Montreal and Toronto, the two largest cities in Canada, have had a friendly rivalry for as long as I can remember. Since I was born in Montreal (and grew up nearby) but spent most of my adult life in Toronto, people are always asking me which one I prefer.

This is not an easy question to answer as they are two very different cities with distinct personalities. If they feel like they could belong to two different countries, that’s because they used to!

Montreal or Toronto: which should you visit?

Toronto (left) and Montreal (right)

Montreal, founded in 1642 by the French, is a smaller, cosier city with a somewhat European atmosphere, set on the shore of the St-Lawrence River.

Toronto, founded in 1793 by the British, is a cosmopolitan financial centre that has been likened to a “small New York City”. It is located along the northern shore of Lake Ontario, one of the five Great Lakes.

Which you should visit really depends on your personality and interests, but in this post I will do my best to compare both cities on 10 different criteria, in an attempt to help you decide which you should visit: Montreal or Toronto?

Food

Originally a French city, Montreal’s food has a base in that world cuisine. You can indulge in as many croissants, croques-monsieur, crepes, and French pastries as your heart desires, as well as more upscale offerings of course. As a result of its current diversity, you’ll also find plenty of ethnic restaurants, especially Moroccan, Lebanese, and Vietnamese.

With over 50% of its population consisting of immigrants, the food scene in Toronto has to be seen to be believed. You can find pretty much any type of ethnic food you’re looking for. The Asian category is especially well represented, with four Chinatowns, a Koreatown, a Little India, and more.

Both cities offer large food markets (Jean-Talon and Atwater in Montreal; St-Lawrence and Kensington in Toronto) and every kind of food from street to gourmet.

Winner: Tie

Cheeses at St-Lawrence Market, Toronto (Montreal or Toronto)

Cheeses at St-Lawrence Market, Toronto

People

Both Montrealers and Torontonians are Canadians, and as we all know, Canadians are forever nice and polite. However, the dominant anglo culture in Toronto means that people are in general more reserved than their Montreal counterparts.

As an example, if you’re standing in a public place in Montreal watching a busker or what have you, don’t be surprised if a local starts doing small talk with you (even when not drunk). In Toronto, people will help you if you ask, but will rarely talk to you first (unless drunk).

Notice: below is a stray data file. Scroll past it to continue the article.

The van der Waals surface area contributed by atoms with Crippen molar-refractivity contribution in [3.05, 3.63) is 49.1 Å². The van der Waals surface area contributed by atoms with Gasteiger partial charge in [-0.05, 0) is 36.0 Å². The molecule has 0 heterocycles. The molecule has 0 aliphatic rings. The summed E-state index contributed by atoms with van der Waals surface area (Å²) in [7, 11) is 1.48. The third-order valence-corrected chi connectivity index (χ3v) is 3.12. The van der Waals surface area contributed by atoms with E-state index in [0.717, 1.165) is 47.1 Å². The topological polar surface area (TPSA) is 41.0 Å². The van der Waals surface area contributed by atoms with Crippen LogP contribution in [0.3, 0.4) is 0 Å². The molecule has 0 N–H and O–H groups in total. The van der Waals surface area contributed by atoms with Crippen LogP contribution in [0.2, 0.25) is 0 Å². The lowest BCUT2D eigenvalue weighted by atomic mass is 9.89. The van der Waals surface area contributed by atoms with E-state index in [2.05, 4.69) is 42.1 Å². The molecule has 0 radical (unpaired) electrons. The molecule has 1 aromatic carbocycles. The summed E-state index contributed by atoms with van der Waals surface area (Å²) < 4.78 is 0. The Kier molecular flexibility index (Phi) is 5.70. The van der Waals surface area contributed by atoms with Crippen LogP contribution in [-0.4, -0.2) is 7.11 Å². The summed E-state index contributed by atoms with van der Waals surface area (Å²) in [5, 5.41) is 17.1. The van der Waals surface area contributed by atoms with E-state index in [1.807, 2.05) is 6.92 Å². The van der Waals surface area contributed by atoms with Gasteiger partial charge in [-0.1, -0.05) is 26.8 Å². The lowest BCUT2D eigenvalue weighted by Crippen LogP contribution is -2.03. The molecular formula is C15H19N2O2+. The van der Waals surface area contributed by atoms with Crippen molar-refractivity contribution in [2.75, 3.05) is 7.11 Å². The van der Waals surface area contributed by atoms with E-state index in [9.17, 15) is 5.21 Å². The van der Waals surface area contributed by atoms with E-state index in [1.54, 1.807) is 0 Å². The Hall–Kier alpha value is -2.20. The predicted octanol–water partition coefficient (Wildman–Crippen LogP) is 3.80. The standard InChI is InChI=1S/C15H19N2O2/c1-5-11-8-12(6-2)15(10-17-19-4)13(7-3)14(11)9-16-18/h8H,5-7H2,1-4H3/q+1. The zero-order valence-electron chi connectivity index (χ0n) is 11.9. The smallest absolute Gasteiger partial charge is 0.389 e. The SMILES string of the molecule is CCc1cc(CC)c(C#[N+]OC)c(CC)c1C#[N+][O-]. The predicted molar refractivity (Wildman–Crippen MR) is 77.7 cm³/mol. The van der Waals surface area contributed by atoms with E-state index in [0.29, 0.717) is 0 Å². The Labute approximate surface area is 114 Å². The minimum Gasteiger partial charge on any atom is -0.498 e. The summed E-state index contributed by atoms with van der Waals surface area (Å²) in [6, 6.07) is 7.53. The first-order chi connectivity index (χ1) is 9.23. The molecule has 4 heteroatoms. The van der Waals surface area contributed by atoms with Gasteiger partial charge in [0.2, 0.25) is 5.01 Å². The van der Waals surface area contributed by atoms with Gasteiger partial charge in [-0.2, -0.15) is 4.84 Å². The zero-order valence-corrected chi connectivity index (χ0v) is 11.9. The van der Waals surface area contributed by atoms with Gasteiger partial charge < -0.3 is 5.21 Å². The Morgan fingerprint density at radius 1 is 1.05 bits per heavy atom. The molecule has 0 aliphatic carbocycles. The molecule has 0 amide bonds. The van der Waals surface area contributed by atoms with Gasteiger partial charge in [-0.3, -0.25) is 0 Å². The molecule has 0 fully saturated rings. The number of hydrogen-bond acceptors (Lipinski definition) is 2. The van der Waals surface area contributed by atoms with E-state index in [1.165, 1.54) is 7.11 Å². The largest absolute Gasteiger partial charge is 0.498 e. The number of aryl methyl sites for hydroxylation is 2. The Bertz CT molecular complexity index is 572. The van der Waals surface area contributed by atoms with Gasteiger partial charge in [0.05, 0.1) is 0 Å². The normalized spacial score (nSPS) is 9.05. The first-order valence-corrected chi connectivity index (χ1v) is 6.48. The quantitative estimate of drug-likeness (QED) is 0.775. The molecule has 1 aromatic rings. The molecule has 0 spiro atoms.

For this reason, the Montrealers may seem more convivial at first. However, as the immigrant population grows in both cities, I find that these differences are starting to fade.

Winner: Montreal

Weather

Again, both cities are in Canada and both get very cold winters. However, winters in Montreal last longer, are colder, and experience more precipitations (snow, rain, freezing rain) than Toronto. To add insult to injury, when it finally gets hot, Montreal often feels more humid and isn’t partial to air conditioning the way Toronto is.

Winner: Toronto

Architecture

As a much older city with a well preserved Old Town, Montreal’s colonial architecture is more striking than Toronto’s. Toronto features more modern buildings (a proliferation of glass towers these days) and unfortunately lost a lot of its 19th century heritage buildings during the “urban renewal” of the 1950s and 1960s. There are still a few left in the St-Lawrence and Corktown neighbourhoods.

Montreal has also kept some of its quirky buildings from Expo 1967, namely the Montreal Casino (ex France pavilion) and Habitat 67.

Winner: Montreal

Old Montreal

Old Montreal

Arts and Culture

Toronto features the big Broadway plays that sometimes go on for years, while Montreal offers smaller productions that rotate often. Both have a symphony orchestra, multiplex cinemas, live music, museums, and so on. Whatever type of cultural event you’re after, you should be able to find it in either place.

Both cities also have a mix of cultures aside from the original stock of French (Montreal) and English (Toronto) heritage.

Winner: Tie

Festivals

Both cities have dozens of festivals celebrating everything from performance arts, to food, to ethnic cultures. Toronto seems to have more, but that’s likely because it’s a larger more populous city. The vast majority of these festivals occur between June and September, when the weather is good. Best known are probably the Jazz Festival and Just for Laughs in Montreal, and the CNE and Caribana in Toronto (although Toronto puts on its own smaller jazz festivals).

Winner: Tie

The General Admission Zone (guide to YUL Eat)